David R. Stone. Hammer and Rifle: The Militarization of the Soviet Union 1926-1933. Lawrence: University Press of Kansas, 2000. viii + 287 pp. $39.95 (cloth), ISBN 0-7006-1037-5.
The Crime of Moderation
David R. Stone's Hammer and Rifle: The Militarization of the Soviet Union 1926-1933 examines the politics and economics of military growth during the First Five-Year Plan. Where other studies of this crucial period in Soviet history have focused on the intra-Party intrigues that brought Stalin to absolute power, on the horrors of collectivization, or on the chaos of Stalinist industrialization, Hammer and Rifle looks at the place of the Red Army in Stalin's plans for a newly-industrialized Soviet Union and explains how the Soviet military came to be the factor that justified rapid industrialization. The Soviet Union never became a state politically dominated by its military, as the fates of Tukhachevskii, Bliukher, and Zhukov would make clear. But the Red Army did become an immensely powerful force in the Soviet economy--"a taskmaster, customer, and patron of immense influence" (p. 6). By 1933, Stone argues, the Soviet military had emerged as a political lobby strong enough to demand a vastly disproportionate share of scarce resources. In Stone's phrase, while the whole of Soviet industry suffered from deep and self-inflicted wounds, the Red Army alone had the power to guarantee that its industrial suppliers received whatever economic medication they needed to keep producing.
Stone points out the disarray and technical backwardness of the Red Army after the end of the Civil War. The army that had kept the Bolsheviks in power was still a World War One force in the mid-1920s, and far weaker than its tsarist predecessor. It was also an army that had been defeated at the gates of Warsaw--an army well aware of its weaknesses. The Red Army in the NEP era was all too aware of both its own deficiencies and of the limits imposed on the military budget by financial policies designed to stabilize the ruble. The vision of future war developed by Mikhail Frunze, P.P. Karatygin, and other Bolshevik military thinkers in the 1920s called for erasing much of the distinction between civilian and military production and for placing military representatives throughout the Soviet economy. A Marxist analysis of warfare in a modern industrial economy, Frunze and Karatygin argued, showed that the military must have a leading voice in industrial planning and be given privileged access to industrial production. Stalin's idea of "socialism in one country", first articulated at the end of 1924, meant that the USSR would have to rely only on its own resources to defend itself against a hostile capitalist world. Stone sees the Red Army's drive for re-armament as a key element in Stalin's political victory against the Bolshevik Right, arguing that the army's opposition to Aleksei Rykov's call for fiscal discipline in defense spending was as important in Stalin's consolidation of power as the split between Stalin and Nikolai Bukharin over peasant policy.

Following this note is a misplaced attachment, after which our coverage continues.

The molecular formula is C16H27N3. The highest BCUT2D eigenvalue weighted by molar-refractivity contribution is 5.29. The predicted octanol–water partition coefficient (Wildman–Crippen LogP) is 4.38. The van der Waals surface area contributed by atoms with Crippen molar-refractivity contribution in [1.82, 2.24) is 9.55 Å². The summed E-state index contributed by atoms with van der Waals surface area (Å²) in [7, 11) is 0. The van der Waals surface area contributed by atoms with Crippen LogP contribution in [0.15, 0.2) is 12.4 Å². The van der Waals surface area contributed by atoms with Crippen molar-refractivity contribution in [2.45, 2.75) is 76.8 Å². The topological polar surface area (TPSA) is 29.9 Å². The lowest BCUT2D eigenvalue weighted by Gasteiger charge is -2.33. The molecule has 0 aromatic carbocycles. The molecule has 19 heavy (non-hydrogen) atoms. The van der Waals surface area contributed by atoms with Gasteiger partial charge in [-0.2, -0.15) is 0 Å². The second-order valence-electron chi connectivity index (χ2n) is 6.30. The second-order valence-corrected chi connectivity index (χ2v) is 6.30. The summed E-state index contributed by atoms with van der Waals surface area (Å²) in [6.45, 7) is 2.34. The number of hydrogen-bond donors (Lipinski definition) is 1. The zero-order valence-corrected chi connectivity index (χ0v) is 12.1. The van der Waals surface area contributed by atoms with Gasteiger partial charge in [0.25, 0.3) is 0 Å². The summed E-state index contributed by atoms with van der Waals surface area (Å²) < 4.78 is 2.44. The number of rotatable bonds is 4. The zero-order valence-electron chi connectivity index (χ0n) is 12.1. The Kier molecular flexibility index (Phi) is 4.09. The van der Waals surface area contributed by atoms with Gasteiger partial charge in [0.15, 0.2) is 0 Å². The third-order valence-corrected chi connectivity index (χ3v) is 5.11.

The Bolshevik expectation of an eventual apocalyptic war with the capitalist world made the Red Army's claim on economic resources easier for Party elites to accept, and, equally, made criticism of Stalin's Five-Year Plan more difficult. Fear of attack from abroad--Stalin's fear of attack by a Polish-led Baltic coalition in 1930, the Manchurian crisis of 1931--led to calls for rapid military expansion and helped create a climate where any criticism of a breakneck industrialization could be seen as "wrecking". Questioning the Plan or the military rationale behind it was tantamount to treason. In Stone's telling phrase, "moderation became criminal." By the end of the First Five-Year Plan, the Red Army had achieved a pre-eminent place within the Soviet economy, a place it would hold until the Soviet Union itself disintegrated at the end of the 1980s.
Stone portrays in vivid detail the production shortfalls, planned chaos, and quality failures of military production in the early 1930s, and he quite rightly stresses the human cost of Stalin's industrialization. Hammer and Rifle is a well-researched and documented discussion of the expansion of the Soviet military economy, of the creation of an economy that even in its last days could produce world-class fighter aircraft like the Sukhoi Su-27 but could never find the resources to produce a reliable home refrigerator. Stone's critique of Red Army re-armament, though, has its military weaknesses. He argues that re-armament took place six or seven years "too early" for the Great Patriotic War, thus burdening the USSR with masses of obsolete equipment in June 1941. Yet given Stone's own presentation of Stalinist fears of imminent war, immediate production was politically imperative. And Stone does underrate the equipment actually produced in the early and mid-1930s. While much of the Soviet air force was indeed obsolescent at the outbreak of the war, the tanks produced in the mid-1930s--the T-26 and the BT series--were in fact qualitatively as good as the majority of the tanks fielded by German armoured formations in 1941.
Hammer and Rifle fails to fully explore the intricacies of the symbiosis established between the Red Army and civilian economic planners, and while Stone sees the Soviet Union as a militarized society that lies outside the usual forms of militarism in the classic typology created by Volker Berghahn, he does not really develop his own ideas about a peculiarly Soviet form of militarism. Nonetheless, Stone has succeeded in putting the Red Army into a leading role in Stalin's consolidation of power and in producing a well-written and detailed description of the military side of the First Five-Year Plan.
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